Virus Name: Tequila
V Status: Common
Discovered: April, 1991
Symptoms: .EXE growth; master boot sector modified; file allocation
errors; decrease in total system and available memory
Eff Length: 2,468 Bytes
Type Code: PRtEX - Parasitic Resident .EXE & Master Boot Sector Infector
Detection Method: ViruScan, F-Prot, Sweep, NAV, PCScan, ChAV,
IBMAV, AVTK, NAVDX, VAlert,
NShld, LProt, Sweep/N, Innoc, AVTK/N, NAV/N,
Removal Instructions: F-Prot, or delete infected files and
replace master boot sector
The Tequila virus was isolated in April, 1991. It is originally
from Switzerland, and at the time of its isolation was thought to
be common in Europe. Tequila is a memory resident master boot sector
(partition table) and .EXE file infector which uses a complex
encryption method and garbling to avoid disassembly and detection by
using a scan or search string.
The first time a program infected with Tequila is executed on a
system, the virus will check to see if it has already infected the
hard disk master boot sector. If the master boot sector has not been
previously infected, Tequila will write an unencrypted copy of
itself to the last six sectors of the system hard disk, as well as
modify the hard disk master boot sector so that it will be
infectious. Tequila will not install itself memory resident at
this time, and it will not infect programs.
Later, when the system is rebooted from the system hard disk,
Tequila will become memory resident. It will be located at the top
of system memory but below the 640K DOS boundary. Interrupt 12's
return will be moved, preventing the virus from being overwritten
in memory. Interrupts 13 and 21 will be hooked by the virus. Total
system memory and available free memory, as indicated by the DOS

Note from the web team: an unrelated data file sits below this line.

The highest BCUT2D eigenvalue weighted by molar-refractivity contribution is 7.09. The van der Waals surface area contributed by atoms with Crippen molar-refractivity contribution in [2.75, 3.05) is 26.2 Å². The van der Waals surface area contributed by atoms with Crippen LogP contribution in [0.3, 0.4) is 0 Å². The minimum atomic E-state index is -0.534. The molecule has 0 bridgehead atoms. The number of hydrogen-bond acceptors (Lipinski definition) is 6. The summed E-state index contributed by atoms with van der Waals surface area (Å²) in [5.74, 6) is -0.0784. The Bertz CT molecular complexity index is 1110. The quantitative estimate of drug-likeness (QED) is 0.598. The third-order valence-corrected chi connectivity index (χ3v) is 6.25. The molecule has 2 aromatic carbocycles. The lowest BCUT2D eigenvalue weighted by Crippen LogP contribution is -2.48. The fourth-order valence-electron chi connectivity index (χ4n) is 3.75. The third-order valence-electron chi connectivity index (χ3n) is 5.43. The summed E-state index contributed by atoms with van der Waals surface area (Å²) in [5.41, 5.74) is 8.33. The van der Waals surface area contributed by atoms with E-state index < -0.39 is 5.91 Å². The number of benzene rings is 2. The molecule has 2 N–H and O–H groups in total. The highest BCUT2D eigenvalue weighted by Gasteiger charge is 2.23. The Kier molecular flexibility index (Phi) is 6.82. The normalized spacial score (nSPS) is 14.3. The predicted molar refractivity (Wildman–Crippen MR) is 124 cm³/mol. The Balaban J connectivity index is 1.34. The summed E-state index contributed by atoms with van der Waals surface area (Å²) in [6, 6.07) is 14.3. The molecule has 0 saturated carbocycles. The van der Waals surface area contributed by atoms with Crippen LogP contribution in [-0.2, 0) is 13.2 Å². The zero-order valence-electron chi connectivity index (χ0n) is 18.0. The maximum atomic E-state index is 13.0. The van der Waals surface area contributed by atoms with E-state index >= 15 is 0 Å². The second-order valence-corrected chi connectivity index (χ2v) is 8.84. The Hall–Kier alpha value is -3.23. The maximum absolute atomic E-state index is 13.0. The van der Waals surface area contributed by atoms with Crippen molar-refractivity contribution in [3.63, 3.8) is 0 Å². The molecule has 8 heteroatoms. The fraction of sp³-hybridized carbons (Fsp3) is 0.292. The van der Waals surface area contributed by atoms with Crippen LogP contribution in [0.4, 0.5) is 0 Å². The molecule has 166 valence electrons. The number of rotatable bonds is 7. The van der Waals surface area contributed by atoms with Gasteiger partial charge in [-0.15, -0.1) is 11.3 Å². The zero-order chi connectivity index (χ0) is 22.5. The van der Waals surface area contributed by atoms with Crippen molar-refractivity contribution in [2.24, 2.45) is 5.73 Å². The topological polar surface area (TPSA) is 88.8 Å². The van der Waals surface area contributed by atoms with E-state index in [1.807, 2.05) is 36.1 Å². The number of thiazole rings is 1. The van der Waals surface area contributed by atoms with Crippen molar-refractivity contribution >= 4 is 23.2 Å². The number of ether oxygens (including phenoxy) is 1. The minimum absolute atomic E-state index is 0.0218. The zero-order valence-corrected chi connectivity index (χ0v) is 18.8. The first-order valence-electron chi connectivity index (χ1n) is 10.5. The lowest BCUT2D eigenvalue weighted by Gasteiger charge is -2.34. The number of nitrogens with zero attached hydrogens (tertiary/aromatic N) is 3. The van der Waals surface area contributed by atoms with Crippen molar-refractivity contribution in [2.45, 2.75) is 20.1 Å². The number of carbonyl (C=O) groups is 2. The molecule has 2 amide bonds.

CHKDSK program, will be 3,072 bytes less than expected.
After Tequila is memory resident, it will infect .EXE programs when
they are executed. Infected .EXE programs will increase in size by
2,468 bytes, but this increase will not be able to be seen in the
DOS disk directory if the virus is memory resident. The virus will
be located at the end of infected programs. The infected program's
date and time in the disk directory will not be altered.
The following text will be able to be found on the last few sectors
of the hard disk on infected systems. This text is encrypted in
"Welcome to T.TEQUILA's latest production.
Contact T.TEQUILA/P.o.Box 543/6312 St'hausen
Loving thought to L.I.N.D.A.
BEER and TEQUILA forever !"
Systems infected with Tequila will notice file allocation errors
being detected with the DOS CHKDSK command when the virus is memory
resident. If CHKDSK is executed with the /F option, program
corruption may result.
Anti-viral programs which perform CRC checking may not be able to
detect Tequila on files, regardless of whether the virus is memory
Tequila activates four months after the initial date of infection
of the system hard disk. At that time, and every month thereafter
on the anniversary date, the virus will display a graphic and the
"Execute: mov ax, FE03 / int 21. Key to go on!"
If the user executes a program containing this sequence of
instructions, the message which was found on the last sectors of
the system hard disk will be displayed.